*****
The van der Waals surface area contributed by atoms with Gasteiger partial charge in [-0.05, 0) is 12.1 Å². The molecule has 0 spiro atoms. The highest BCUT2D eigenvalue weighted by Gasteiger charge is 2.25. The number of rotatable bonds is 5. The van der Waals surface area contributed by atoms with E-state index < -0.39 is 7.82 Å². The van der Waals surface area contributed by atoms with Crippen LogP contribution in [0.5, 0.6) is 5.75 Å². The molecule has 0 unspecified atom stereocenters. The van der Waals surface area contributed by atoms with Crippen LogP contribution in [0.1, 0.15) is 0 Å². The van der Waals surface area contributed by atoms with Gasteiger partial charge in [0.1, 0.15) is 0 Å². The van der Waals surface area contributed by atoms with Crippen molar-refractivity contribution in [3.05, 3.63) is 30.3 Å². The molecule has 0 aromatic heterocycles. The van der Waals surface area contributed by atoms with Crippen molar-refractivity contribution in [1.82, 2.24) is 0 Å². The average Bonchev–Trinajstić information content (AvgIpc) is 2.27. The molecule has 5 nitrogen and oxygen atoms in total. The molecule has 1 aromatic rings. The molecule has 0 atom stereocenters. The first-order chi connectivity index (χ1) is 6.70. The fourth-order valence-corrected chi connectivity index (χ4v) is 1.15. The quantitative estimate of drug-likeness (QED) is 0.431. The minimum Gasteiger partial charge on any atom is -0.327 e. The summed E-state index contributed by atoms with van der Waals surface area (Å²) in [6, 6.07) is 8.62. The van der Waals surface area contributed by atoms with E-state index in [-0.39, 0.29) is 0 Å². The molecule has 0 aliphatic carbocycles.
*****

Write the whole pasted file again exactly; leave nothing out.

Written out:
The van der Waals surface area contributed by atoms with Gasteiger partial charge in [-0.05, 0) is 12.1 Å². The molecule has 0 spiro atoms. The highest BCUT2D eigenvalue weighted by Gasteiger charge is 2.25. The number of rotatable bonds is 5. The van der Waals surface area contributed by atoms with E-state index < -0.39 is 7.82 Å². The van der Waals surface area contributed by atoms with Crippen LogP contribution in [0.5, 0.6) is 5.75 Å². The molecule has 0 unspecified atom stereocenters. The van der Waals surface area contributed by atoms with Crippen LogP contribution in [0.1, 0.15) is 0 Å². The van der Waals surface area contributed by atoms with Gasteiger partial charge in [0.1, 0.15) is 0 Å². The van der Waals surface area contributed by atoms with Crippen molar-refractivity contribution in [3.05, 3.63) is 30.3 Å². The molecule has 0 aromatic heterocycles. The van der Waals surface area contributed by atoms with Crippen molar-refractivity contribution in [1.82, 2.24) is 0 Å². The average Bonchev–Trinajstić information content (AvgIpc) is 2.27. The molecule has 5 nitrogen and oxygen atoms in total. The molecule has 1 aromatic rings. The molecule has 0 atom stereocenters. The first-order chi connectivity index (χ1) is 6.70. The fourth-order valence-corrected chi connectivity index (χ4v) is 1.15. The quantitative estimate of drug-likeness (QED) is 0.431. The minimum Gasteiger partial charge on any atom is -0.327 e. The summed E-state index contributed by atoms with van der Waals surface area (Å²) in [6, 6.07) is 8.62. The van der Waals surface area contributed by atoms with E-state index in [-0.39, 0.29) is 0 Å². The molecule has 0 aliphatic carbocycles.